What can you do if given less time than you really need to deal with a task – but no additional resources? Our technical architect, Gerold Glaser, was presented precisely with this problem. In order to solve it, he wasted no time at all in restructuring the development process. His method, based on automation and very close cooperation with the customer, is so successful that it has since become our new standard. He explains here in an interview with Michaela Alker how exactly this came to pass and what challenges await application developers in the future.
Michaela: Gerold, what does “continuous delivery” mean?
Gerold: Technically, continuous delivery (CD) consists of three areas: continuous integration, continuous delivery and continuous deployment – but generally only continuous delivery is referred to in practice.
Continuous integration has been a reality at Porsche Informatik for many years. As soon as a developer makes a source code change, an application package is prepared, which then passes through the widest variety of manual stations in a pipeline.
Until now, however, the next stage was neglected here, meaning that it was often a very long time from preparation until product deployment. In our corporate strategy 4.0, we set ourselves the target of becoming much faster and shortening the release cycles substantially.
What was the trigger, the initial impulse for you then to implement this missing step as well?
The trigger was the task to develop an application with two people within three months. In spite of all our deliberations and endeavours, we were only able to make a commitment to the client at that time to implement the project within five months. Since the client was unwilling to deviate from his target, I was given the task in-house to come up with a solution for implementing this assignment.
Did this put you under a lot of pressure?
To begin with, yes, because I didn’t know exactly where to start. A process chain needed to be completed. But it soon became clear to me that I would not be able to complete this task with a conventional mindset, using traditional means. The schedule and budget had been fixed, so I had to make do with the resources available.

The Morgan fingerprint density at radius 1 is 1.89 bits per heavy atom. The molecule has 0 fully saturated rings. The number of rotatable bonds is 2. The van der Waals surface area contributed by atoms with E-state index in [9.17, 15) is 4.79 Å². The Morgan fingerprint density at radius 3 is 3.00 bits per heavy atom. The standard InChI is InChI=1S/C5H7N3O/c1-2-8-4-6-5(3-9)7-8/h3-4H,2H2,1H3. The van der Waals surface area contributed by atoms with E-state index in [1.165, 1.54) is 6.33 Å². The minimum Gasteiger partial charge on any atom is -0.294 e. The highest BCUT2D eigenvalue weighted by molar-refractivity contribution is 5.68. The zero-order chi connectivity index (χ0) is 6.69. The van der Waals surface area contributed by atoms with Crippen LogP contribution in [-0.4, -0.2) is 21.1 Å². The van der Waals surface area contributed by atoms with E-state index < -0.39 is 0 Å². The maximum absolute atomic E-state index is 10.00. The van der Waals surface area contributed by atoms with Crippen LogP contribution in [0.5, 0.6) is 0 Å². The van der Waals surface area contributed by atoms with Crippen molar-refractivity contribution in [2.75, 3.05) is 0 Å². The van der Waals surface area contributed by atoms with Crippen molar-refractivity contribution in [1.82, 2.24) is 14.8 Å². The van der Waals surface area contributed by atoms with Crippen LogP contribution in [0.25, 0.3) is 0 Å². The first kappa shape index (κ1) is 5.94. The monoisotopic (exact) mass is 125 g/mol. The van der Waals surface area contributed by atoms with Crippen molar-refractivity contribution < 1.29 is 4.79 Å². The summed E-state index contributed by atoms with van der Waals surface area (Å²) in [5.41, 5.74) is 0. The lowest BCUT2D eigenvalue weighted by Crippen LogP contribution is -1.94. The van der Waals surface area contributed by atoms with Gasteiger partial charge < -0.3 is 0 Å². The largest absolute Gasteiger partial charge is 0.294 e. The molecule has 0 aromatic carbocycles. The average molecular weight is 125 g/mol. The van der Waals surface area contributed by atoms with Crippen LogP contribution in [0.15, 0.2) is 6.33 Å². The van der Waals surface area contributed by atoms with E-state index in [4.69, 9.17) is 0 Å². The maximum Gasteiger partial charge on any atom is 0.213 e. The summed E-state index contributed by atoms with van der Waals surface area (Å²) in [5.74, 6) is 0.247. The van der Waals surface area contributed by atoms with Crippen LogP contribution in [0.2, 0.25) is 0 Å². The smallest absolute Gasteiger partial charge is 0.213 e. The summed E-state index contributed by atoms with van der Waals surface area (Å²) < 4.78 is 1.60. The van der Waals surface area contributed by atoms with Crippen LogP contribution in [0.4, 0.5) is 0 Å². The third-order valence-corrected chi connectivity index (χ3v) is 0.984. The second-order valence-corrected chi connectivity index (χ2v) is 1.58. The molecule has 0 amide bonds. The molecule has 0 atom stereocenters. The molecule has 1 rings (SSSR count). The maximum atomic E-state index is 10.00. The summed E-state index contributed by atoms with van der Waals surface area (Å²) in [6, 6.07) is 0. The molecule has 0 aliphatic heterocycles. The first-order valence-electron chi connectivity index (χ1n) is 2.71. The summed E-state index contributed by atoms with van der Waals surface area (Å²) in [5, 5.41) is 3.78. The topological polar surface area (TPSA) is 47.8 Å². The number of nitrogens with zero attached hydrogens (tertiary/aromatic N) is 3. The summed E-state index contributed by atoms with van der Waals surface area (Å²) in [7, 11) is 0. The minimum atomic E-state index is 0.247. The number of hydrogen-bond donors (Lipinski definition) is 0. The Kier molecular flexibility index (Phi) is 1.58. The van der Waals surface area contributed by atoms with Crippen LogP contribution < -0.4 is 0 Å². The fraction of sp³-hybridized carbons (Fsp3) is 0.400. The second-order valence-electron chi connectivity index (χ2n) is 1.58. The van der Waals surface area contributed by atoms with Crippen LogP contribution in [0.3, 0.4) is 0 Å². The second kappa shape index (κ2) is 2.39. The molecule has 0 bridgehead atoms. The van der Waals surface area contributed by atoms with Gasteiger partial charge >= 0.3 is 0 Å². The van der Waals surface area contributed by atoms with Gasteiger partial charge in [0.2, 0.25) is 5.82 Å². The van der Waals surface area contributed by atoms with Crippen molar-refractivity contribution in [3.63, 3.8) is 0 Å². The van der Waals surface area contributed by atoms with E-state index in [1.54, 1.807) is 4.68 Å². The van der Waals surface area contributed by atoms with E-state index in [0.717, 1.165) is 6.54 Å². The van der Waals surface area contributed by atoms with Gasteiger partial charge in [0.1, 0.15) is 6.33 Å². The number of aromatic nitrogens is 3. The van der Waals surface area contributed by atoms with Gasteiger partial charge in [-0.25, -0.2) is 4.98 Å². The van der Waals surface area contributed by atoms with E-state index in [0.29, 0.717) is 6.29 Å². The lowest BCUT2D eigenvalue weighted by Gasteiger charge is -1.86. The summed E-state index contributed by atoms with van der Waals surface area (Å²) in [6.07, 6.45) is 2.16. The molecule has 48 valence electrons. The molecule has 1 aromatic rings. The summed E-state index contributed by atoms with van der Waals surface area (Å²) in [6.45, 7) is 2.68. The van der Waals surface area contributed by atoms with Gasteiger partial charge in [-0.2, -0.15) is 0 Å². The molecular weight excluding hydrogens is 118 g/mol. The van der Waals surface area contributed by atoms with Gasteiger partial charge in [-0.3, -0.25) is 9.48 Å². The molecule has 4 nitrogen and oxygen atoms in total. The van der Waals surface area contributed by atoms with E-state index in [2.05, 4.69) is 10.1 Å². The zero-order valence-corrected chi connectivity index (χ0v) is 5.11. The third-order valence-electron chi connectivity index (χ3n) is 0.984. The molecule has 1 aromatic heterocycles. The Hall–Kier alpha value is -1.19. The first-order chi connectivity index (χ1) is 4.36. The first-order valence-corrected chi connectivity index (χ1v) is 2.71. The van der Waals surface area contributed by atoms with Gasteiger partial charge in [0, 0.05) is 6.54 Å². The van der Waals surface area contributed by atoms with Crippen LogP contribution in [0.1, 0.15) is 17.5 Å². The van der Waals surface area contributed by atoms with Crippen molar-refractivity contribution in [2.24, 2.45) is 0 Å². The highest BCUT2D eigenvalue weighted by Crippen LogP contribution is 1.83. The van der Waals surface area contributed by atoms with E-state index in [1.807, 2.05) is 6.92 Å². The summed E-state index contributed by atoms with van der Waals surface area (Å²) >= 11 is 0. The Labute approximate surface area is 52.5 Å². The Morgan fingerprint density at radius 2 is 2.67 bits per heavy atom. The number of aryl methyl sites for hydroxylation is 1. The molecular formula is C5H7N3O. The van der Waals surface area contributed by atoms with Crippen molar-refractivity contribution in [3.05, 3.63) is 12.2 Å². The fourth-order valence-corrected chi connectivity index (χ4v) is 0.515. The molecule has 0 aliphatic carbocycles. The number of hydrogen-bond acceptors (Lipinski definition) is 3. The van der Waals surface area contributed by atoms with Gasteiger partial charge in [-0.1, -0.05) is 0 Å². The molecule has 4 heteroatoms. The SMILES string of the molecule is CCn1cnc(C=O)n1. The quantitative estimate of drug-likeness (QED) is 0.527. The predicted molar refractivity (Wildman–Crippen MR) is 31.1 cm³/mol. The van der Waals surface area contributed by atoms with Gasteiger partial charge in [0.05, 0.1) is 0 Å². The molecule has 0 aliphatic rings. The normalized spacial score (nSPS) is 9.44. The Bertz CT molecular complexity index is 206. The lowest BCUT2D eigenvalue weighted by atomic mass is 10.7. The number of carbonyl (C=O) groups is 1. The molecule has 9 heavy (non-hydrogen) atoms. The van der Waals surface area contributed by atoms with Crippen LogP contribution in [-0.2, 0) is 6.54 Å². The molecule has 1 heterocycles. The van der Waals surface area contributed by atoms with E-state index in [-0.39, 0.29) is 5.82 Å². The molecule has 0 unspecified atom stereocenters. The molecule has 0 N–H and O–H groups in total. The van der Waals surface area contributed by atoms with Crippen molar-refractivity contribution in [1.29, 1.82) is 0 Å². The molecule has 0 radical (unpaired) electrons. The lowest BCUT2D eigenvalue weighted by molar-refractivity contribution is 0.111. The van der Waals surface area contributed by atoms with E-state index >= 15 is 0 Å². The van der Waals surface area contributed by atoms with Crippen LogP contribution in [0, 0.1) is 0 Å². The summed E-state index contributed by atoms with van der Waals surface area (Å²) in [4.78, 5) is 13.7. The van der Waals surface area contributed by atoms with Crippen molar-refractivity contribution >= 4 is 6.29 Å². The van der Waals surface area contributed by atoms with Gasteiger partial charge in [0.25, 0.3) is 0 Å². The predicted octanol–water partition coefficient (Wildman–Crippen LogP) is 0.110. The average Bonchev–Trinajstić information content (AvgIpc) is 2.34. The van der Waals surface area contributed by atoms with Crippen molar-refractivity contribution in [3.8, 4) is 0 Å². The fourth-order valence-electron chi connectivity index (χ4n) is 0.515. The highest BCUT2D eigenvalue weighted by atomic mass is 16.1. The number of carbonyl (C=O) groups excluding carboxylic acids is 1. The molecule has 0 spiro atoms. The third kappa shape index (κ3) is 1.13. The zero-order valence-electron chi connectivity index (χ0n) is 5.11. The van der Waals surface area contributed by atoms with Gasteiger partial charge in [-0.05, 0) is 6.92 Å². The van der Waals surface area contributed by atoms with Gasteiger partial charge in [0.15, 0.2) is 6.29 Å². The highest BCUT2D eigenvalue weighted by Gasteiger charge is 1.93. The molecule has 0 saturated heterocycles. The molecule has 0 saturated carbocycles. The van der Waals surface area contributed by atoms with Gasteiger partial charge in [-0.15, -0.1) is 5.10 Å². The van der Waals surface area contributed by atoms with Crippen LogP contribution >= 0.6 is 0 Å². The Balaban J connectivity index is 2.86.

After a period of intensive effort, I then developed the following idea: Time savings were only achievable if we established a new form of cooperation with the client and transferred part of the manual pipeline into something automated to the greatest possible extent. This gave rise to co-creation, a process in which we consult with the customer on a weekly basis.
How was it previously? What sort of time frame did clients have to reckon with from the idea to completion?
Formerly, one to two years could pass from order placement through to release.
When you conceived this idea, was it clear how much time you could save with this new working method?
Not to begin with, because we first had to cooperate with the client in fathoming how we could jointly optimise our modus operandi and which time-intensive steps we could omit, without suffering any loss in quality.
What means did you use for implementation and what was the greatest innovation for the customer in this process?
We employed the OpenShift/Docker architecture. It must be ensured in the core process that there are no more manual to-dos and that the individual work packages are of a high quality. The release process on the customer side also had to be changed.
One new feature is that the clients themselves accept the changes digitally in the development environment and then start the deployment process themselves as well. Use of the new version in the production environment is then initiated fully automatically.
BrowserStack is used to test the core processes of applications fully automatically on different terminal devices and with various browsers. Once everything is OK on all devices, i.e. when all tests are finished, the application packages arrive in the QA environment for acceptance by the clients themselves.
Does this also work reliably with sensitive systems?